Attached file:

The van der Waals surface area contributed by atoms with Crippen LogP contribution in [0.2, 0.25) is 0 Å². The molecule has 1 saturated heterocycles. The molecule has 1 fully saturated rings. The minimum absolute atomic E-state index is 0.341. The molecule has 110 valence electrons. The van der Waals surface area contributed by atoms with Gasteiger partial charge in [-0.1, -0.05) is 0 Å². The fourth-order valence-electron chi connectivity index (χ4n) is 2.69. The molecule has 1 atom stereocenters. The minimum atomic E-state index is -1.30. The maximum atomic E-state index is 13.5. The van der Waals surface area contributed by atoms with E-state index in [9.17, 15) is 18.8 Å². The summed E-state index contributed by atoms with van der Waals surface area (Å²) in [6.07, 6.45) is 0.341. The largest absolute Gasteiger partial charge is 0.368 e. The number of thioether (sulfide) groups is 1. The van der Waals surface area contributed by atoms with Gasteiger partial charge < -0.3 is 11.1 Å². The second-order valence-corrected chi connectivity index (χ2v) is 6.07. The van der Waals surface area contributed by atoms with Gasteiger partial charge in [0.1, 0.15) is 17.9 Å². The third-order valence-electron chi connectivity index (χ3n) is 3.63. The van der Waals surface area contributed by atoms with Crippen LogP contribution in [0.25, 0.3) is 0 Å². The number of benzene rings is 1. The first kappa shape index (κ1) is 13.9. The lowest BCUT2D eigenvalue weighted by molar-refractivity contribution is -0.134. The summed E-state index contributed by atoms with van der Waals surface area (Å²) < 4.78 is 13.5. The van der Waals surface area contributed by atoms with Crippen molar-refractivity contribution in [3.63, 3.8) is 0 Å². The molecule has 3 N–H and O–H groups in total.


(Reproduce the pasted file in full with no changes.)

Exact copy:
The van der Waals surface area contributed by atoms with Crippen LogP contribution in [0.2, 0.25) is 0 Å². The molecule has 1 saturated heterocycles. The molecule has 1 fully saturated rings. The minimum absolute atomic E-state index is 0.341. The molecule has 110 valence electrons. The van der Waals surface area contributed by atoms with Gasteiger partial charge in [-0.1, -0.05) is 0 Å². The fourth-order valence-electron chi connectivity index (χ4n) is 2.69. The molecule has 1 atom stereocenters. The minimum atomic E-state index is -1.30. The maximum atomic E-state index is 13.5. The van der Waals surface area contributed by atoms with E-state index in [9.17, 15) is 18.8 Å². The summed E-state index contributed by atoms with van der Waals surface area (Å²) in [6.07, 6.45) is 0.341. The largest absolute Gasteiger partial charge is 0.368 e. The number of thioether (sulfide) groups is 1. The van der Waals surface area contributed by atoms with Gasteiger partial charge < -0.3 is 11.1 Å². The second-order valence-corrected chi connectivity index (χ2v) is 6.07. The van der Waals surface area contributed by atoms with Gasteiger partial charge in [0.1, 0.15) is 17.9 Å². The third-order valence-electron chi connectivity index (χ3n) is 3.63. The van der Waals surface area contributed by atoms with Crippen LogP contribution in [0.25, 0.3) is 0 Å². The number of benzene rings is 1. The first kappa shape index (κ1) is 13.9. The lowest BCUT2D eigenvalue weighted by molar-refractivity contribution is -0.134. The summed E-state index contributed by atoms with van der Waals surface area (Å²) < 4.78 is 13.5. The van der Waals surface area contributed by atoms with Crippen molar-refractivity contribution in [3.63, 3.8) is 0 Å². The molecule has 3 N–H and O–H groups in total.